It is really March in Kansas, and the whipping wind heralds a season of warmer weather and up tempo basketball. [Go Jayhawks!] Following a long winter, the signs of spring are especially welcome during the season of Lent 2011. The greening of the earth prompts us to reflect on what is struggling to be born in our lives, a key practice in this liturgical season.
Several American Baptist seminary presidents and deans (ABASA) gathered at the Proctor School of Theology of Virginian Union University this past Friday and Saturday. Founded in the Lumpkin Jail in Richmond for “freedmen,” this venerable university demonstrates a remarkable mission and bears enduring witness to the early work of the Home Mission Society. How prophetic to start a school in the only “free space” for African Americans shortly following the War Between the States! This collaborative vision displays Baptist generativity at its best.
As we gathered, the wind called attention to itself as it whistled outside the conference room where we were discussing new movements of the Spirit within the larger Baptist family. We reviewed many things: regional needs for training in transformational leadership; ways to minister with refugees from Myanmar who are reconfiguring the landscape of American Baptist life; how to disentangle the biblical narrative from certain North American assumptions; pathways to encourage adaptive change in churches; and, chiefly, how our schools can shape leaders to call forth discipleship and incarnational practice. Roy Medley, General Secretary of ABC, quoted a wise insight from David Coffey, former leader of the Baptist Union. He observed that renewal efforts among the people of God must have a “theological vanguard.” Business practices can be helpful, but deep conversation about core theological issues and practice is essential for revitalizing Baptist identity and mission. Our reflection was frequently punctuated by the sound of the wind, “blowing where it chooses.”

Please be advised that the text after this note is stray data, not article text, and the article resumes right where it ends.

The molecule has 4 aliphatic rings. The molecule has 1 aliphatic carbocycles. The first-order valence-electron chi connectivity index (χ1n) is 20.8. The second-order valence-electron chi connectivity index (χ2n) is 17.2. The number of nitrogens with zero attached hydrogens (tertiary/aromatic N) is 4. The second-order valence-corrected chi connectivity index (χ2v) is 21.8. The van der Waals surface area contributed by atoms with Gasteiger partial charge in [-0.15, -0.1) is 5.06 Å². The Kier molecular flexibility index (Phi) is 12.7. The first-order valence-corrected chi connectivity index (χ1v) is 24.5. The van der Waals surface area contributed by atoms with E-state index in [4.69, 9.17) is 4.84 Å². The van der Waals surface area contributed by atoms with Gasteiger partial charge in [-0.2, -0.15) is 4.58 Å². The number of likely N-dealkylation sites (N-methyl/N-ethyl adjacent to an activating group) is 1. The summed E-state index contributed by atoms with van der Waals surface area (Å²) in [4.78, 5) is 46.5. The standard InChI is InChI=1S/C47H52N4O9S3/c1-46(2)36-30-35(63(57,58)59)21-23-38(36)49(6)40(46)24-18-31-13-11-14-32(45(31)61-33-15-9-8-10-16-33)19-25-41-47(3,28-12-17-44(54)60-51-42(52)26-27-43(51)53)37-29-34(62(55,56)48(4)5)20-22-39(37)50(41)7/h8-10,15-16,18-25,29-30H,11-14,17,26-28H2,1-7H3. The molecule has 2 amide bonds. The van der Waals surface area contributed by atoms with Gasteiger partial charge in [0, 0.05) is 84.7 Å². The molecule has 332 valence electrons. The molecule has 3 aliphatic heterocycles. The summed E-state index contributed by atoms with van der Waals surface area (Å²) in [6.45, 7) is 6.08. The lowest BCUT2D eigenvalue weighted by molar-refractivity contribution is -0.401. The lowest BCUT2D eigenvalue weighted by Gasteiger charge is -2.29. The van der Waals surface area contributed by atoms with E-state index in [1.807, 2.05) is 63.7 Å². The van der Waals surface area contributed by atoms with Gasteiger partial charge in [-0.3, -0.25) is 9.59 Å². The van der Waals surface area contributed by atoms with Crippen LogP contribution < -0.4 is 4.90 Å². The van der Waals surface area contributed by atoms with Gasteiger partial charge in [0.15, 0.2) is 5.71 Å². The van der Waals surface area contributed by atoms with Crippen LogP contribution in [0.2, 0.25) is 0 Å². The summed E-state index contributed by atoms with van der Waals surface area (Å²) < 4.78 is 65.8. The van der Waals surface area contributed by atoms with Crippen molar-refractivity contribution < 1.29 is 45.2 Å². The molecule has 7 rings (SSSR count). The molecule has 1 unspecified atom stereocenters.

The conversation between Jesus and Nicodemus (John 3:1-17) illumines the call to discern what the Spirit is doing in our midst. Nicodemus struggled to understand language of being “born from above” and reverted to ludicrous physical impossibilities, i.e., “can one enter a second time into the mother’s womb and be born?” At times we are like him, not tracking the wild freedom of the Spirit and trying to circumscribe where the Spirit can be at work. The Spirit has not abandoned churches and leaders in our day, but we may have to be willing to leave some things behind to follow the Spirit’s listing. In a recent issue of Colloquy, the magazine of the Association of Theological Schools, Dan Aleshire writes about theological schools: “Any school that changes from what it is used to being to what it has never been before will need to do some leave-taking…”. This surely applies to our churches and wider denominational life, and the Spirit precedes and accompanies us.
Molly T. Marshall
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